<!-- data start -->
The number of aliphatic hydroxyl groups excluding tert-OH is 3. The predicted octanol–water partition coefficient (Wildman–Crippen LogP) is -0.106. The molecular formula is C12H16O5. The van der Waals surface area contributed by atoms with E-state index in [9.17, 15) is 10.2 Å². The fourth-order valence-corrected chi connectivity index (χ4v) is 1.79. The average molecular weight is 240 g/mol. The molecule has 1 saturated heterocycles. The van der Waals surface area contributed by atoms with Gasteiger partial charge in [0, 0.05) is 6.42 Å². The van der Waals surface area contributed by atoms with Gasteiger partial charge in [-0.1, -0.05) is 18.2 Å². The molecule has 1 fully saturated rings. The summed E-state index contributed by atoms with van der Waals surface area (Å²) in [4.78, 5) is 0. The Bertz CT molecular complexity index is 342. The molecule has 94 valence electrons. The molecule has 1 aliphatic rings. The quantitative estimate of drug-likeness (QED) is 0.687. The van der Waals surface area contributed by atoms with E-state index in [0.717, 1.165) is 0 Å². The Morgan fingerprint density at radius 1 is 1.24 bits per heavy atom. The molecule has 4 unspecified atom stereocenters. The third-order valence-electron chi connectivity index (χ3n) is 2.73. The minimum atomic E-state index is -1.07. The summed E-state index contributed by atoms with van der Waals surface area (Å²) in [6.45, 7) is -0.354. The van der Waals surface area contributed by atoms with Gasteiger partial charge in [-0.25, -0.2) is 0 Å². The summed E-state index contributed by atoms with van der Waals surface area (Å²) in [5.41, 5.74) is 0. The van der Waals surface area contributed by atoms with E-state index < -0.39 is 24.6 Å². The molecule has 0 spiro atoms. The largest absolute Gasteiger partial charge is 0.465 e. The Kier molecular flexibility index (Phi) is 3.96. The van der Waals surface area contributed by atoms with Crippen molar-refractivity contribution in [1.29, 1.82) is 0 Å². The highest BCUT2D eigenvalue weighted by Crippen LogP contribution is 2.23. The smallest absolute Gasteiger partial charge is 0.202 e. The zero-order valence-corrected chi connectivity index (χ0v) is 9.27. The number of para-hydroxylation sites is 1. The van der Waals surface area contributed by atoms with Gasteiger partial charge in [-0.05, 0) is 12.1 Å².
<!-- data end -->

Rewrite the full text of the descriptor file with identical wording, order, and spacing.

The number of aliphatic hydroxyl groups excluding tert-OH is 3. The predicted octanol–water partition coefficient (Wildman–Crippen LogP) is -0.106. The molecular formula is C12H16O5. The van der Waals surface area contributed by atoms with E-state index in [9.17, 15) is 10.2 Å². The fourth-order valence-corrected chi connectivity index (χ4v) is 1.79. The average molecular weight is 240 g/mol. The molecule has 1 saturated heterocycles. The van der Waals surface area contributed by atoms with Gasteiger partial charge in [0, 0.05) is 6.42 Å². The van der Waals surface area contributed by atoms with Gasteiger partial charge in [-0.1, -0.05) is 18.2 Å². The molecule has 1 fully saturated rings. The summed E-state index contributed by atoms with van der Waals surface area (Å²) in [4.78, 5) is 0. The Bertz CT molecular complexity index is 342. The molecule has 94 valence electrons. The molecule has 1 aliphatic rings. The quantitative estimate of drug-likeness (QED) is 0.687. The van der Waals surface area contributed by atoms with E-state index in [0.717, 1.165) is 0 Å². The Morgan fingerprint density at radius 1 is 1.24 bits per heavy atom. The molecule has 4 unspecified atom stereocenters. The third-order valence-electron chi connectivity index (χ3n) is 2.73. The minimum atomic E-state index is -1.07. The summed E-state index contributed by atoms with van der Waals surface area (Å²) in [6.45, 7) is -0.354. The van der Waals surface area contributed by atoms with Gasteiger partial charge in [-0.25, -0.2) is 0 Å². The summed E-state index contributed by atoms with van der Waals surface area (Å²) in [5.41, 5.74) is 0. The van der Waals surface area contributed by atoms with E-state index < -0.39 is 24.6 Å². The molecule has 0 spiro atoms. The largest absolute Gasteiger partial charge is 0.465 e. The Kier molecular flexibility index (Phi) is 3.96. The van der Waals surface area contributed by atoms with Crippen molar-refractivity contribution in [1.29, 1.82) is 0 Å². The highest BCUT2D eigenvalue weighted by Crippen LogP contribution is 2.23. The smallest absolute Gasteiger partial charge is 0.202 e. The zero-order valence-corrected chi connectivity index (χ0v) is 9.27. The number of para-hydroxylation sites is 1. The van der Waals surface area contributed by atoms with Gasteiger partial charge in [-0.05, 0) is 12.1 Å².